Bloggers are a dying breed?!

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I’ve recently been going through my list of followers and popping in on their websites just to see what they’re up to. It started out pretty good at first. I got to see lots of really beautiful sites and read some really fantastic writing. I highly recommend this one,  https://inkowlme.wordpress.com   the pictures and writing are so wonderful.

0813161358-01But slowly, one by one, something started marring my fun filled journey through my followers worlds. No, it wasn’t typos. It was the “Website could not be found” screen. Over and over again that nasty page kept popping up. After getting thoroughly annoyed, I decided to do a little investigating, and WordPress was right. These websites really were shut down. My follower’s blogs were dead. Dead! And I didn’t even get an invitation to the funeral.

I just can’t believe it, a blog is there one minute and gone the next. A blog’s life is so fragile, so fleeting!

To all the bloggers out there. After your blogs untimely demise, please remember to let loved ones in the blogging community know so they have the opportunity to mourn your blog’s passing. Maybe send a nice e-card. big thank you

Writers of a different league

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I was recently reading an older issue of Writer’s Digest and I happened upon the article “Short Stories Big Rewards”. It was a pretty informative piece, so if you can find a copy of Writer’s Digest: Writer’s Yearbook 2017, I highly recommend it. But the part that I latched onto and couldn’t seem to let go, wasn’t really about the short writing format, or even how to use short stories to boost your writing career, it was the couple paragraphs mentioning Hugh Howey.

Of course, I’ve heard of him before and his famous “Wool” book, but what I hadn’t heard was the story behind the publishing of his book. According to the article Howey said, “That’s it . . . I made the work available and did zero promotion for it.”

Seriously?!

book shelf 2He just plopped his book onto Amazon Kindle and he’s insta-famous?! How on Earth is that fair? I slave over my books. I spend hours just plotting new ways to get the word out about my writing, and I get nowhere. Howey put his work out there and walks away and the reading world pounces on it like a half starved cougar.

And then a sneaking suspicion crept into my thoughts and I realized I’d had this same experience before. Back when I was studying for my Fine Arts degree, I remember meeting people like Howey.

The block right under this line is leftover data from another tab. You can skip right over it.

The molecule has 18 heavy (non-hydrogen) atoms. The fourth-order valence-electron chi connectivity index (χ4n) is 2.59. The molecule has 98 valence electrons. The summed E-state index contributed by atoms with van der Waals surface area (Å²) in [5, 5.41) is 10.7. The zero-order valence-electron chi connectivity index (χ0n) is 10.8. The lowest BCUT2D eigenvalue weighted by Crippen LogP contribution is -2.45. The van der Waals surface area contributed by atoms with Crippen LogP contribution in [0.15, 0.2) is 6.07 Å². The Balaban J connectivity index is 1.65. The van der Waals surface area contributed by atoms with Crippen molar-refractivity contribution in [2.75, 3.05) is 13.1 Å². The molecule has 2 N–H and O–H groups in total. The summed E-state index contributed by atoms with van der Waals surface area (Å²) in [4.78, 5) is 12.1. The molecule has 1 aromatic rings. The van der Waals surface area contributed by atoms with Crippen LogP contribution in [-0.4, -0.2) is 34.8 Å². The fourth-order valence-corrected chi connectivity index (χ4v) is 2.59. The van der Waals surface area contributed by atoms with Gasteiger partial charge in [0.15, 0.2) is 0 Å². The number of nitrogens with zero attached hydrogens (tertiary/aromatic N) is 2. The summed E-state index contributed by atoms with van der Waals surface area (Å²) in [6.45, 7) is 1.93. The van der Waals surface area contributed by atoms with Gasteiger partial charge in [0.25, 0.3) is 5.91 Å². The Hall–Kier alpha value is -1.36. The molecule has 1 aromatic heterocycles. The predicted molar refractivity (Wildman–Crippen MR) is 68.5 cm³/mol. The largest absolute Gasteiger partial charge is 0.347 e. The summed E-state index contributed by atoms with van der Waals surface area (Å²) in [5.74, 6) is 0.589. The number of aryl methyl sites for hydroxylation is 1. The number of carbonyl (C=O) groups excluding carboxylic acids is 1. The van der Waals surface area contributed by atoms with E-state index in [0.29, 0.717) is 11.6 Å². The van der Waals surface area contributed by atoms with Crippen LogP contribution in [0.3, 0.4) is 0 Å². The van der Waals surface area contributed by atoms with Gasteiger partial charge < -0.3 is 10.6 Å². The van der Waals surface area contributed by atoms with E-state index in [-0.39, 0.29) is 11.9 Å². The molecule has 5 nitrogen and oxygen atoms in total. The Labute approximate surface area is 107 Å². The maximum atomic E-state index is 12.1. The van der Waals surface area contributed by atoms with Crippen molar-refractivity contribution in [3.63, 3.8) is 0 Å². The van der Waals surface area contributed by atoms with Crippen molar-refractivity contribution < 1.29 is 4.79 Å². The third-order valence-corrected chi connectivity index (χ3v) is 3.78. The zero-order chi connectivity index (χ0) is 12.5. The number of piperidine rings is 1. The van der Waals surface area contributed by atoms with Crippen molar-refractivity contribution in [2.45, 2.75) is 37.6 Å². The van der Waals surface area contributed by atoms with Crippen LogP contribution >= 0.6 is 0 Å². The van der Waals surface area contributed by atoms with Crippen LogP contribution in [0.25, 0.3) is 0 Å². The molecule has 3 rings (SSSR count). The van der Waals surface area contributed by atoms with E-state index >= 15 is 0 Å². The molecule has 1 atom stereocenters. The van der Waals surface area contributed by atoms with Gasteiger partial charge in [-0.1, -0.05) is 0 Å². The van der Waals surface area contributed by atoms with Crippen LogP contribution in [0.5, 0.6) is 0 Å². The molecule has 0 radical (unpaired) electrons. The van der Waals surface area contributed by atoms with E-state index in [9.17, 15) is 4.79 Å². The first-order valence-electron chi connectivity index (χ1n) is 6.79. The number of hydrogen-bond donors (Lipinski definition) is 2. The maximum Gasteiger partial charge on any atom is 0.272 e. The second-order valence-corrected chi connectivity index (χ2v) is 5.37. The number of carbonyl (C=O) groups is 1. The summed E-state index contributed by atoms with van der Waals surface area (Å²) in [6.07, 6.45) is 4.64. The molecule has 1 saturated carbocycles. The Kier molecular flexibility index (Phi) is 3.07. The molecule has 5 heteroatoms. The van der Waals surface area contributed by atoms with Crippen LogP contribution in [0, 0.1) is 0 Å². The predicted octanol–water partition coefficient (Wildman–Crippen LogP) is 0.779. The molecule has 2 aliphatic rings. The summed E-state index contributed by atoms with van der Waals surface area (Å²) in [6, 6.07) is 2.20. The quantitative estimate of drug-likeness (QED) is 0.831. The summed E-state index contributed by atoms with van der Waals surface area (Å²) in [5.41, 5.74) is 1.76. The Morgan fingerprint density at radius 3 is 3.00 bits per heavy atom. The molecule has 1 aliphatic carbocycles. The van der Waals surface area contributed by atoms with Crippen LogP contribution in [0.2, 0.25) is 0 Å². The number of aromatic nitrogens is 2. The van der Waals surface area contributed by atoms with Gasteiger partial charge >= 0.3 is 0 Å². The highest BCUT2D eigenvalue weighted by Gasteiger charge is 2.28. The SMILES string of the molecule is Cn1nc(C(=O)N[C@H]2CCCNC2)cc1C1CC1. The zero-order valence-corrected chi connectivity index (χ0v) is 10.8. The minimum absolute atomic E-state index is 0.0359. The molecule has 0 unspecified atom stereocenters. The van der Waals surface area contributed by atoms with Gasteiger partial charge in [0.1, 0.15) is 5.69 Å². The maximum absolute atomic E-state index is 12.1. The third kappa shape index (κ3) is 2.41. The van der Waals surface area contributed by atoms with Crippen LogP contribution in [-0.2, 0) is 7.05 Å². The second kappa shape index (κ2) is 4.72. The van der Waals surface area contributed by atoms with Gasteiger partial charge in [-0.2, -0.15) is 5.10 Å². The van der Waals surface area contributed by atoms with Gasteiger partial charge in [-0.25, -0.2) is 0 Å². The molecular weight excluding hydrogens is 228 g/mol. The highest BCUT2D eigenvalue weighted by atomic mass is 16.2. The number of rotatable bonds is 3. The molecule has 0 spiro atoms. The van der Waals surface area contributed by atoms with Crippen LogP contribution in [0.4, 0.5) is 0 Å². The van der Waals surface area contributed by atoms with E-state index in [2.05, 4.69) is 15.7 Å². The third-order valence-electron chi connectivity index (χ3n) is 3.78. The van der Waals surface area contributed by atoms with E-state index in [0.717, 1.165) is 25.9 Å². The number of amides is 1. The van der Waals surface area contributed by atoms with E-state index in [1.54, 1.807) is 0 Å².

In my studio art classes I did pretty well. Well enough to get good grades. I demonstrated the techniques taught and I used them as they were supposed to be used. My paintings and drawing were very correct. They were good, but not great. But every class had at least one student who’s work was truly great. It didn’t matter what they were painting, every brush stroke was mesmerizing. No matter how hard I studied or practiced, I could never match these students . Even with all my skills, there was always something my paintings lacked. The difference between them and me was a difference between skill and talent. Skill can make you correct, but it can never make you great. img_0235

I have a funny feeling that Howey has some serious talent, and unfortunately there isn’t any writing manual for that.

Writer in waiting

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To wait or not to wait, that is the question.

Finally, I’m coming up to the end of writing my fourth book My Bloody Revenge! and I really want to edit it right away. The only problem is I already know I do a much better job editing if I wait for a while first. In fact, the longer I wait the better I seem to do editing my own writing. A great example of that is my book It’s a stony road through Hell, I actually wrote the book years ago. I didn’t rediscover my old story until recently, and then a few months ago I edited it and published it. And hands down, it’s the best edit job I’ve ever done on my own writing.

img_0235When I compare my earlier books (that I didn’t wait to edit) to “ISRTH”, the difference is so obvious. After editing It’s a stony road through Hell, the plot was really clear, the main character had personality without being over the top, and the imagery supported the emotional environment of the main character really well. When I was done editing ISRTH, I read through my manuscript and thought, “Yep, that’s the story I wanted to tell.”

My earlier books were edited pretty good, but It’s a stony road through Hell was edited so much better.

I know that my work really shines when I give it time to age and polish it, but waiting is so hard! I want to see my books published right now. I want to share my stories while I’m still excited about them.

Does anyone have a tip or suggestion on how to not edit your book when your fingers are justa itchin’ for some editin’? If you do, please leave them in the comments area below!